Anyway, this post is about Isabela – my thoughts on throwing in the towel on being a stay-at-home mom, as well as, my fear and simultaneous excitement about returning to work are fodder for another post….
Be sure to press play on the video below – you don’t want to miss this one!
A few weeks ago we celebrated Peter’s 1st birthday. It’s incredible to me how quickly this year has flown by. Peter is growing like a weed. He weighs just over 21 pounds (for reference his nearly 3 year old sister weighs 24 pounds! – but she’s a peanut!) and is thriving.
He’s super chill – enduring a daily onslaught of over enthusiastic hugs, kisses and squeezes from Nora. She goes ape sh*t every single time she sees him. Poor guy. I keep telling Nora that he’ll outweigh her before long and he’ll exact his revenge 🙂 But when does reasoning with a toddler ever work?! So she’ll have to learn that lesson the hard way…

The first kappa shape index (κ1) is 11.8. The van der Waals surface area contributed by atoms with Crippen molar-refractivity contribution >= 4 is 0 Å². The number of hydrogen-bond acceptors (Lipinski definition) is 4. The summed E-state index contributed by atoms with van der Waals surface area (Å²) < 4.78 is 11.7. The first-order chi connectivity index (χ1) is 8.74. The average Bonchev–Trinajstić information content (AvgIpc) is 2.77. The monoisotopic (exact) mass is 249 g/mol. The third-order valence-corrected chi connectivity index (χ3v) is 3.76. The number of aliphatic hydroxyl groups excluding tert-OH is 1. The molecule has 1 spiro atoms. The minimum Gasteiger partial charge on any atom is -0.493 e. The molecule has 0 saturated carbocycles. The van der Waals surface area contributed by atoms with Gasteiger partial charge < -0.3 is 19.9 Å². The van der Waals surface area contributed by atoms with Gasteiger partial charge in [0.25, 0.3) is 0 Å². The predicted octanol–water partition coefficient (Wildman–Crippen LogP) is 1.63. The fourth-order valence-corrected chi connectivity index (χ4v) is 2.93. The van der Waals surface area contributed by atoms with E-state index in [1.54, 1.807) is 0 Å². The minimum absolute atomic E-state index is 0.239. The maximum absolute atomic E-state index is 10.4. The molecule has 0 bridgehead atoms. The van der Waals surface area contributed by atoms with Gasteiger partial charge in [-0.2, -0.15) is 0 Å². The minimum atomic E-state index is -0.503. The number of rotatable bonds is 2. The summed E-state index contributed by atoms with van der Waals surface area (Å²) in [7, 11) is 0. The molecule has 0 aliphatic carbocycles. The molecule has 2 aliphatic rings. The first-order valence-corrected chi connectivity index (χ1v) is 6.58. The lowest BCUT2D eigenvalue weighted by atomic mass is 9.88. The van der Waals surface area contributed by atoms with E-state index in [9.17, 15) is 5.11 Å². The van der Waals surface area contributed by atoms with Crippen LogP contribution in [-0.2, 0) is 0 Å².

Milestone-wise, Peter is a different kid than Nora, and that’s fine. He’s taking his time to find his words and motivate himself to walk. Our pediatrician assures us he’s just perfect and a “boy”. I guess that translates to a bit slower to hit milestones?
Overall, my boy is so happy and smiley. He can keep a giggly game of peek-a-boo going for 15 minutes. And I’m always happy to oblige. There’s no sound on the planet as wonderful as a baby belly laugh.
Below are pics from Peter’s special day. Thank you to all of our friends and family who came out. Especially to Dr. Katz and the Conklyn’s. We felt very honored and humbled to have Dr. Katz celebrate the child whose life he saved. If it weren’t for him, we would not have Peter in our family. I thought that’s unbearable to me.
And to the Conklyn’s – who knew last summer as Katie and I lay in hospital rooms next door to one another going through the same medical experience – what a life long bond would be formed. We can’t wait to continue to watch your miracle boys grow up!